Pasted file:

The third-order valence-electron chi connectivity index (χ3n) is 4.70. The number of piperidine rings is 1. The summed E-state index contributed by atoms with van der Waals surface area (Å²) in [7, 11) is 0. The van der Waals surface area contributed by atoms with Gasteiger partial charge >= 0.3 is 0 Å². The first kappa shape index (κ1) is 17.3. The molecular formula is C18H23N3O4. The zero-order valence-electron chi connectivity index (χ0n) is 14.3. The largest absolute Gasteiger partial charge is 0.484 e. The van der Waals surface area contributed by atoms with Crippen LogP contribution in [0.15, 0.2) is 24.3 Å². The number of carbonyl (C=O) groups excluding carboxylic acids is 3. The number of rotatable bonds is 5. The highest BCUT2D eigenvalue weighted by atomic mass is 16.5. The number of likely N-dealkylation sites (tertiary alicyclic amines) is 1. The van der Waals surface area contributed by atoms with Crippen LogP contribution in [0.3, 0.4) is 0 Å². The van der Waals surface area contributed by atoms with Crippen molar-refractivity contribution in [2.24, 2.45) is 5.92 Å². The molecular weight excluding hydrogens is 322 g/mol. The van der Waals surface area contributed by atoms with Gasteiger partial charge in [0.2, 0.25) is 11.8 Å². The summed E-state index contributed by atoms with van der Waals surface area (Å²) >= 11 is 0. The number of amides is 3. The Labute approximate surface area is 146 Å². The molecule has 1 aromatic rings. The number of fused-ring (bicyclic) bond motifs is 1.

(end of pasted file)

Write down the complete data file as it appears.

The third-order valence-electron chi connectivity index (χ3n) is 4.70. The number of piperidine rings is 1. The summed E-state index contributed by atoms with van der Waals surface area (Å²) in [7, 11) is 0. The van der Waals surface area contributed by atoms with Gasteiger partial charge >= 0.3 is 0 Å². The first kappa shape index (κ1) is 17.3. The molecular formula is C18H23N3O4. The zero-order valence-electron chi connectivity index (χ0n) is 14.3. The largest absolute Gasteiger partial charge is 0.484 e. The van der Waals surface area contributed by atoms with Crippen LogP contribution in [0.15, 0.2) is 24.3 Å². The number of carbonyl (C=O) groups excluding carboxylic acids is 3. The number of rotatable bonds is 5. The highest BCUT2D eigenvalue weighted by atomic mass is 16.5. The number of likely N-dealkylation sites (tertiary alicyclic amines) is 1. The van der Waals surface area contributed by atoms with Crippen LogP contribution in [0.3, 0.4) is 0 Å². The van der Waals surface area contributed by atoms with Crippen molar-refractivity contribution in [2.24, 2.45) is 5.92 Å². The molecular weight excluding hydrogens is 322 g/mol. The van der Waals surface area contributed by atoms with Gasteiger partial charge in [0.2, 0.25) is 11.8 Å². The summed E-state index contributed by atoms with van der Waals surface area (Å²) >= 11 is 0. The number of amides is 3. The Labute approximate surface area is 146 Å². The molecule has 1 aromatic rings. The number of fused-ring (bicyclic) bond motifs is 1.